Country club dues are not deductible. In fact, no part of your dues for clubs organized for business, pleasure, recreation, or social purposes is deductible.

Some country club costs may be partially deductible if you can show a direct business purpose and you meet some tough written substantiation requirements. These include greens fees as well as food and beverage expenses. They may be deductible up to 50 percent.

Meals and entertainment

Younger taxpayers probably do not remember the “good-old-days” when business meals and entertainment costs were 100% deductible and when business deals were hashed out over “three martini lunches.” But meals haven’t been 100% deductible for some time now and, like other entertainment expenses, the IRS combs through them carefully looking for abuses.

Expenditures for meals, entertainment, amusement, and recreation are not deductible unless (1) they are directly related to, or associated with, the active conduct of your business. The IRS also requires you (2) to keep a written or electronic log, made near the time that you make the expenditure, recording the date, time, place, dollar amount & business purpose of each expense and the attendees & their business relationship.

Even if you pass those two tests, only 50 percent of most meal and entertainment expenses are deductible. If you write-off business meals through your company and there is a proper reimbursement arrangement in place, you won’t be charged with any imputed income for the half that is not deductible, but your company will be limited to a 50 percent write-off.

To substantiate meal and entertainment deductions, one method that can be used is on each credit card receipt, make sure the following are clearly written:

  • Who was present? (their names and their business relationship)
  • What business was discussed? (immediately before, during or immediately after the meal/entertainment)
  • How was this related to your business?  Or what was the purpose?
  • Where was the business discussion held and the meal consumed? (name and location of restaurant)
  • When was the meal/entertainment and business discussed? (exactly on what date)
  • Exact cost of the meal/entertainment?


Nice article on: Business Deductions: Automobile, Entertainment, Meals & Travel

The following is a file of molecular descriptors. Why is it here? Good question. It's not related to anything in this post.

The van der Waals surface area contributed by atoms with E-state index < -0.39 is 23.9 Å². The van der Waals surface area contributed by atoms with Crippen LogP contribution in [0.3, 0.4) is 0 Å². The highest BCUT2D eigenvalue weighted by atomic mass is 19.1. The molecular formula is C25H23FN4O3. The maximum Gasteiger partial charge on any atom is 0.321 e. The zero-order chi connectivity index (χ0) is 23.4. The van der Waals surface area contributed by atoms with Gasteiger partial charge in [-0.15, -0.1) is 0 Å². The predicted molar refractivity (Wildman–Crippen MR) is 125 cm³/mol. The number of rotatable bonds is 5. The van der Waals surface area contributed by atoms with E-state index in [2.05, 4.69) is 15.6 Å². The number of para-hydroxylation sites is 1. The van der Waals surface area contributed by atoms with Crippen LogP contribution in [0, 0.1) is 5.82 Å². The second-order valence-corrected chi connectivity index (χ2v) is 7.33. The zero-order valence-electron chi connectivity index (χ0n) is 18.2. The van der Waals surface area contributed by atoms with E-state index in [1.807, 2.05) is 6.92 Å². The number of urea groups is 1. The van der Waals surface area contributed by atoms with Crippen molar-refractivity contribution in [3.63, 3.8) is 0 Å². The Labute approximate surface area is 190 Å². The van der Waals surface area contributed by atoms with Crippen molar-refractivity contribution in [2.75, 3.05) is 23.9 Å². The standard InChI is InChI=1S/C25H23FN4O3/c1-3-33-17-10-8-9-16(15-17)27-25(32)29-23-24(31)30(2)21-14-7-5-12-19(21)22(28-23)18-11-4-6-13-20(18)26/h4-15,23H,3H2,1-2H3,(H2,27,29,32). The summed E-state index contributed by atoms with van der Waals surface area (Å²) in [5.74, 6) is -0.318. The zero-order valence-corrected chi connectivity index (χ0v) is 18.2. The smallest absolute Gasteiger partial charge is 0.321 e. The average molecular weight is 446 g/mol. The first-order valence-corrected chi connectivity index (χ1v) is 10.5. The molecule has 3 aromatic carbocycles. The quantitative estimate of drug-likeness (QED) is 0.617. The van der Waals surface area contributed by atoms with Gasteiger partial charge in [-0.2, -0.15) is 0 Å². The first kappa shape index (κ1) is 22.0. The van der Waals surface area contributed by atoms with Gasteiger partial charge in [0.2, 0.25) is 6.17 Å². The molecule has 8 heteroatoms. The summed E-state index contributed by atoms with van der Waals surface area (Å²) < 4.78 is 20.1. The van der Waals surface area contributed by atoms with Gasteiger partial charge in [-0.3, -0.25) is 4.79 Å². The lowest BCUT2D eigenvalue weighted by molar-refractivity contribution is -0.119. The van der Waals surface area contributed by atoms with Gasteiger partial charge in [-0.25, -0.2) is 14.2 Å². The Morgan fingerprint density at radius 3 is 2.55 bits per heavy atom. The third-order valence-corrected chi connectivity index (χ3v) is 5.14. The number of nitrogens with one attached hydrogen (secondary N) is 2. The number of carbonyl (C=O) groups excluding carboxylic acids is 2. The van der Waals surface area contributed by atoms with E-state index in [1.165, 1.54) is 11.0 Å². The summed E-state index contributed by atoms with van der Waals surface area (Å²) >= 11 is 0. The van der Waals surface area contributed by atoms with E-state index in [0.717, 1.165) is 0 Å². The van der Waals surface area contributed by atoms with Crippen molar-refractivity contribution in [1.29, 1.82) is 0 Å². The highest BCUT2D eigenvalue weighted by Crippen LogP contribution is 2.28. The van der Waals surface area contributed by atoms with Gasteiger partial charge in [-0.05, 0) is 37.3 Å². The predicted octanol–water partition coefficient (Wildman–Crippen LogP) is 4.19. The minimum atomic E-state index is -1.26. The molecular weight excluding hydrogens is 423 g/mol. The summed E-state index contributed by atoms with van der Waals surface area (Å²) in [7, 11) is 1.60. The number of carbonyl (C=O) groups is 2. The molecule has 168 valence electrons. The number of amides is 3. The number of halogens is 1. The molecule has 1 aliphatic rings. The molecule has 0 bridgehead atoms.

Meals for the convenience of the employer

IRC §119 allows for 100% deductible meals when they are for the convenience of the employer and they are furnished on the business premises of the employer. The business premises must pass one of two tests: a “spatial” definition, which focuses on the physical extent of the employer’s property or a “functional” definition, which focuses on the performance of services by the employee.

The meals should not be given as a form of extra compensation or as perquisites (perks). Examples of why meals would be 100% deductible and also fully excludable from the employee’s income:

  • Very short meal period allowed
  • No available eating facilities outside the business premises
  • Employee must remain on site for business reasons (to meet customers or to trade securities elsewhere, for example)
  • Employee must not leave the office to pick-up the meal, rather the meal needs to be delivered so the employee is able to continue work, uninterrupted.
  • To attend mandatory business meetings

The meals must be just that: meals. Cash allowances or reimbursements for meals (and lodging for that matter) generally, must be included in gross income by the employee.

The family may join the employee for the meals. §119(a) specifically states that your spouse and other dependents may partake in the free meals.

Partners and s-corporation shareholders

There are some misunderstandings as to if only c-corporations are allowed this as a deduction or if other entities and self-employed businesses qualify. Also whether “employees” includes owners, partners (§703(a)(2)(E) & §707(a)) , LLC members, managers, shareholders (§1372) and officers can also be subject to debate.

Non-employees are not covered: Weeldreyer v. Commissioner ; Schmidt v. Commissioner ; Tschetter v. Commissioner ; Waterfall Farms, Inc. v. Commissioner ; Armstrong v. Phinney, 5th Cir., 1968. ; JofA article ; Iowa State Univ. article ; Univ. of Miami article ; College of Wm & Mary article

Nice blog: Mileage Deduction 101